I'm honored to have been selected by TMA’s Executive Committee as chair of the Editorial Advisory Board. Together with TMA’s Leadership, we’re underway with some innovative changes to the JCR that should provide a lot of value to our membership and continue to position the magazine as the premier member-focused periodical in the restructuring community.
This year has already proven to be a busy time in the turnaround industry and even more so within retail restructuring, the topic of this issue of the JCR. In fact, 2019 is on pace to be one of the most active years for large retail Chapter 11s, with more retail stores closing in the U.S. in the first four months of 2019 than in all of 2018.
Our authors have provided thoughtful perspectives on key considerations for retailers in this time of evolution and dislocation in the industry. These same individuals are leading many recent cases. Many retailers have shown an increased propensity recently to end up filing Chapter 11 for a second time, as noted by Cowen’s Lori Beers and Anne Miller in their article on retail Chapter 22s.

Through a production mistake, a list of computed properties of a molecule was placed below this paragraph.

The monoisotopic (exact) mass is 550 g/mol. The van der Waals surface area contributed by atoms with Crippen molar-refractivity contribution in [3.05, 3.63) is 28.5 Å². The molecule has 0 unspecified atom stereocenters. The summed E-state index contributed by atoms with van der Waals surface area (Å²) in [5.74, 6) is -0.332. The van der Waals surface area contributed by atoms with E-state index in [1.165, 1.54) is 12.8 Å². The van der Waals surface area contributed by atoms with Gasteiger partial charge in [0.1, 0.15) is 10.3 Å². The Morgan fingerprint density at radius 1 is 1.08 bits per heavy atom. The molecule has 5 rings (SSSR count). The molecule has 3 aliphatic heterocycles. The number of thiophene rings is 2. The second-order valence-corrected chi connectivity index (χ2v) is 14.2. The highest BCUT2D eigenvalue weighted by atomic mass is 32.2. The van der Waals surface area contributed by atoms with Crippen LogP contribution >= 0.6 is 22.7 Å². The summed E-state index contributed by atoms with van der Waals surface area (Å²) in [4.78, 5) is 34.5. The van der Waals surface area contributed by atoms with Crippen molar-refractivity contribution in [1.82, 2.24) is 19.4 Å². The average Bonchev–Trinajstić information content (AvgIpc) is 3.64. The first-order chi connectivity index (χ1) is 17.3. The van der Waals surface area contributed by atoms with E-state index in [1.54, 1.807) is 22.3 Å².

O’Melveny’s Suzzanne Uhland, Nancy Mitchell, and Joseph Spina have written a thoughtful article on grocery restructurings and how the “retail apocalypse” is impacting all segments of grocery. Dr. Wolfram Prusko of Kirkland’s Munich office, along with his colleagues Brad Weiland in the U.S. and Hannah Crawford in London, provides a fascinating overview of the filing of Agrokor, a large, multijurisdictional conglomerate based in Croatia. In addition to having a large grocery division, this case is also a fascinating overview in international case law.
Esben Christiansen and Jeff Drake of AlixPartners provide a detailed analysis of the state of the shipping industry, which on many routes has a tremendous interrelationship with retail. The Cooley team of Jay Indyke, Michael Klein, and Evan Lazerowitz explore the roles of special committees in their article, “Are the Foxes Guarding the Henhouse? Special Committee Investigations in Bankruptcy.”
Morris Nichols’ Robert Dehney provides an article on recent rulings in Delaware, “Chapter 11’s Inherent Flexibility,” which looks at “horizontal gifting,” nonconsensual third-party releases, and the processes of appointing or limiting the appointment of examiners.
We conclude with the Norman Pernick and Rebecca Hollander of Cole Schotz, who look at some of the recent prepackaged retail Chapter 11s and their unique attributes in “Recent Prepacks Stay True to Chapter 11’s Intent—with a Speedy Twist.”